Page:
Each partner institution will systematically document the design, development, and implementation of inclusive learning communities on their campus. They will also assess of the impact of inclusive learning communities on the engineering educational experiences from the standpoint of both students and faculty.
An unexpected by-product of our Year 15 curriculum models was the creation of learning communities within the Foundation Coalition (FC) courses. Students joined each other and with faculty to meet the challenges posed by the new curriculum. We consider the development of these learning communities to be one of our finest achievements during our first five years. As a result, we are determined to provide the benefits associated with belonging to a learning community to all students and in a formal way, hence the term "inclusive learning communities."
We have defined inclusive learning communities (ILCs) to be "students, faculty, and employers with common interests who work as partners to improve the engineering educational experience." We are envisioning defined cohorts of students and teachers working in a structured environment with formal industry participation. This experience spans multiple terms and multiple courses, each term with identifiable physical space devoted to the endeavor. There is a focus on the value of diversity as it relates to the engineering enterprise and the value of assessment and evaluation as it relates to continuous personal and professional improvement.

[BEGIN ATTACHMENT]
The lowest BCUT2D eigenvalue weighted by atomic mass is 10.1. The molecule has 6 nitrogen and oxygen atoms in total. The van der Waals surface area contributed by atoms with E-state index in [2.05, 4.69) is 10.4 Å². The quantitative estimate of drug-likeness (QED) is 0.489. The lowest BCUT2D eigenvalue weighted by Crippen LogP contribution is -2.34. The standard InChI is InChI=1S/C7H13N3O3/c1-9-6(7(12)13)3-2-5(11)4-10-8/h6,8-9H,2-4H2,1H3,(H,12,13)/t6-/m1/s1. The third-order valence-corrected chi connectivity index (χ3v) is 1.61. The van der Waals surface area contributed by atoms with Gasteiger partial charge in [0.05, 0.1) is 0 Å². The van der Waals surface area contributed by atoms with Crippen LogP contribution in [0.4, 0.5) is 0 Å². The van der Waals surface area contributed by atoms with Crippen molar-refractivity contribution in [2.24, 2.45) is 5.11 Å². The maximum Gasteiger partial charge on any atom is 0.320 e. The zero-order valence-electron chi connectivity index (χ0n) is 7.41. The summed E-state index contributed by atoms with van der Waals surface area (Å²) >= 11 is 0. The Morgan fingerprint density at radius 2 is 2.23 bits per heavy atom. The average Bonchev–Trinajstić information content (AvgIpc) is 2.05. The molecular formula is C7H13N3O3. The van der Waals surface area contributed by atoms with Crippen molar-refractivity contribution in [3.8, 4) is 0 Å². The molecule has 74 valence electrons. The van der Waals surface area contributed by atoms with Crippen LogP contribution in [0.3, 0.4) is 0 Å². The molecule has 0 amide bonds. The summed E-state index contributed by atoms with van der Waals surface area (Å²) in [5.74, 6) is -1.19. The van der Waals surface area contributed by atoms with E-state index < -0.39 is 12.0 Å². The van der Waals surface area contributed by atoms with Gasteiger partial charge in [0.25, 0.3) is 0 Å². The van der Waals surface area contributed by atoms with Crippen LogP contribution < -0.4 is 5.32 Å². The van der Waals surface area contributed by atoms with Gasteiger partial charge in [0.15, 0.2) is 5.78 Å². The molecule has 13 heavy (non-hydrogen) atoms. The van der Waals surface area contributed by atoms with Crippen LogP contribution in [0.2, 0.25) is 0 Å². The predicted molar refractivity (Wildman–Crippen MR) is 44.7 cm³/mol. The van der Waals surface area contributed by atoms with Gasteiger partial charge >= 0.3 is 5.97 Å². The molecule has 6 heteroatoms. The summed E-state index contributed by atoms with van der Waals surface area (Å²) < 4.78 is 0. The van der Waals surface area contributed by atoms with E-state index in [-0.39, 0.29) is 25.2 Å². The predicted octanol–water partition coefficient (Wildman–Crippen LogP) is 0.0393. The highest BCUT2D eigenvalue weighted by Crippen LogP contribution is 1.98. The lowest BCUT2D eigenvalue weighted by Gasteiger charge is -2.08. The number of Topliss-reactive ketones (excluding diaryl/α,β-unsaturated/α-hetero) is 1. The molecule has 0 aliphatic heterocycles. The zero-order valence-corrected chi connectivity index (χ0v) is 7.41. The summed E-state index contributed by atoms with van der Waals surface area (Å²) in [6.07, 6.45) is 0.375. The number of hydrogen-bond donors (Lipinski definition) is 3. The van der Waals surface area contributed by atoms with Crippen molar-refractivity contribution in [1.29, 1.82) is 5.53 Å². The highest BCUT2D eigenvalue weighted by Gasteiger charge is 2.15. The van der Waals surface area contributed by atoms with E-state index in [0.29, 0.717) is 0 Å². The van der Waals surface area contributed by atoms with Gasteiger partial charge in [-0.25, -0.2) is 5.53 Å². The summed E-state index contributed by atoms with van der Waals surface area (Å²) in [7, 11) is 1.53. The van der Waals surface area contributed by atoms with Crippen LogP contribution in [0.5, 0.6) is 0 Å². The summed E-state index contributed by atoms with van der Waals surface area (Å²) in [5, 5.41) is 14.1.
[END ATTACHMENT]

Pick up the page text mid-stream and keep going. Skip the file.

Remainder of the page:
The University of Wisconsin (UW) will take on a leadership role in our initial efforts related to the formal establishment of inclusive learning communities across the Coalition. Just as we took advantage of existing innovations at Rose-Hulman Institute of Technology (RHIT) and Texas A&M University (TAMU) as we began Year One, we will take advantage of UWs expertise in this area. There currently exist four resources at UW upon which we will be able to draw: the UW Center for Creating a Collaborative Learning Environment, the Freshman Learning Communities Program that was established through the TRP funds, the Bradley Learning Community in the Department of Liberal Studies, and the College of Engineering Learning Center.
In addition to the actual construction of inclusive learning communities on each campus, individual institutions will also focus on a number of related activities. While the complete list of partner activities that are classified as supporting inclusive learning communities is quite large, a representative sample of these activities is provided below.
University of Massachusetts Dartmouth and TAMU will focus on conducting faculty-oriented workshops associated with various ILC-related topics.
RHIT will direct its attentions towards the role technology can play in fostering ILCs.
UA and TAMU Kingsville are in a unique position to explore the benefits of ILCs with respect to specific minority populations since the University of Alabama College of Engineering ranks in the top ten nationally with respect to percentage of African-American students (for a non-HCBU institution) and TAMU Kingsville is a majority Hispanic institution. Characteristics of ILCs involving these populations will be explored on each of these campuses.
Arizona State University (ASU) will focus their ILC design on its extremely diverse student population, on the use of virtual ILCs, and on ways to include Maricopa Community College System students who will ultimately transfer to ASU.
Last updated: October 24, 1998.